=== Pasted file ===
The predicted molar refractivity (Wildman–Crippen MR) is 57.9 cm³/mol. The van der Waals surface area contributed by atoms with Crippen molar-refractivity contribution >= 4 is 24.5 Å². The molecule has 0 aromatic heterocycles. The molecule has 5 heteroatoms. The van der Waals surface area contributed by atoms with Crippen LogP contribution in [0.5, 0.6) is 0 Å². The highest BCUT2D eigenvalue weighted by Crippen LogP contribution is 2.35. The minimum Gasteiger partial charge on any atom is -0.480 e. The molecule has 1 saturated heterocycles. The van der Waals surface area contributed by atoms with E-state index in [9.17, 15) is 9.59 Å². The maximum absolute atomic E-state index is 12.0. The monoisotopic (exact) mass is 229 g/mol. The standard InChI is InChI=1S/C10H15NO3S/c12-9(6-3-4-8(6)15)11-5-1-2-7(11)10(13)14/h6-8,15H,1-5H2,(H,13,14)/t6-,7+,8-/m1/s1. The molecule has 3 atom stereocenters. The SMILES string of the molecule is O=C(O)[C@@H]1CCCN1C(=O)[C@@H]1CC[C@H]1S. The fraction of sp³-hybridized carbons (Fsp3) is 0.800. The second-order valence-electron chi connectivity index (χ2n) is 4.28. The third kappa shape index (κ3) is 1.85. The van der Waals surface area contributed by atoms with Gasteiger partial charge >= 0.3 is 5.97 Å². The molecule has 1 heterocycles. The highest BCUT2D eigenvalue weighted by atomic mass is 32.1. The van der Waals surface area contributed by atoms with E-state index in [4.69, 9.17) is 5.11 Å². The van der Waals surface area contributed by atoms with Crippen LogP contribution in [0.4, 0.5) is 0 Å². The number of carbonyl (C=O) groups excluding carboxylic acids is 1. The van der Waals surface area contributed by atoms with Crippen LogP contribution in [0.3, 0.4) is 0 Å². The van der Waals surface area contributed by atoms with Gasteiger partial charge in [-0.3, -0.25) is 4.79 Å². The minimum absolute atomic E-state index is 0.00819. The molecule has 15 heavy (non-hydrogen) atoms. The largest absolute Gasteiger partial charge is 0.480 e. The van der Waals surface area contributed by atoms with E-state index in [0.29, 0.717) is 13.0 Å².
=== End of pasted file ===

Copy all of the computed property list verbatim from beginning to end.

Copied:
The predicted molar refractivity (Wildman–Crippen MR) is 57.9 cm³/mol. The van der Waals surface area contributed by atoms with Crippen molar-refractivity contribution >= 4 is 24.5 Å². The molecule has 0 aromatic heterocycles. The molecule has 5 heteroatoms. The van der Waals surface area contributed by atoms with Crippen LogP contribution in [0.5, 0.6) is 0 Å². The highest BCUT2D eigenvalue weighted by Crippen LogP contribution is 2.35. The minimum Gasteiger partial charge on any atom is -0.480 e. The molecule has 1 saturated heterocycles. The van der Waals surface area contributed by atoms with E-state index in [9.17, 15) is 9.59 Å². The maximum absolute atomic E-state index is 12.0. The monoisotopic (exact) mass is 229 g/mol. The standard InChI is InChI=1S/C10H15NO3S/c12-9(6-3-4-8(6)15)11-5-1-2-7(11)10(13)14/h6-8,15H,1-5H2,(H,13,14)/t6-,7+,8-/m1/s1. The molecule has 3 atom stereocenters. The SMILES string of the molecule is O=C(O)[C@@H]1CCCN1C(=O)[C@@H]1CC[C@H]1S. The fraction of sp³-hybridized carbons (Fsp3) is 0.800. The second-order valence-electron chi connectivity index (χ2n) is 4.28. The third kappa shape index (κ3) is 1.85. The van der Waals surface area contributed by atoms with Gasteiger partial charge >= 0.3 is 5.97 Å². The molecule has 1 heterocycles. The highest BCUT2D eigenvalue weighted by atomic mass is 32.1. The van der Waals surface area contributed by atoms with E-state index in [4.69, 9.17) is 5.11 Å². The van der Waals surface area contributed by atoms with Crippen LogP contribution in [0.4, 0.5) is 0 Å². The number of carbonyl (C=O) groups excluding carboxylic acids is 1. The van der Waals surface area contributed by atoms with Crippen LogP contribution in [0.3, 0.4) is 0 Å². The van der Waals surface area contributed by atoms with Gasteiger partial charge in [-0.3, -0.25) is 4.79 Å². The minimum absolute atomic E-state index is 0.00819. The molecule has 15 heavy (non-hydrogen) atoms. The largest absolute Gasteiger partial charge is 0.480 e. The van der Waals surface area contributed by atoms with E-state index in [0.29, 0.717) is 13.0 Å².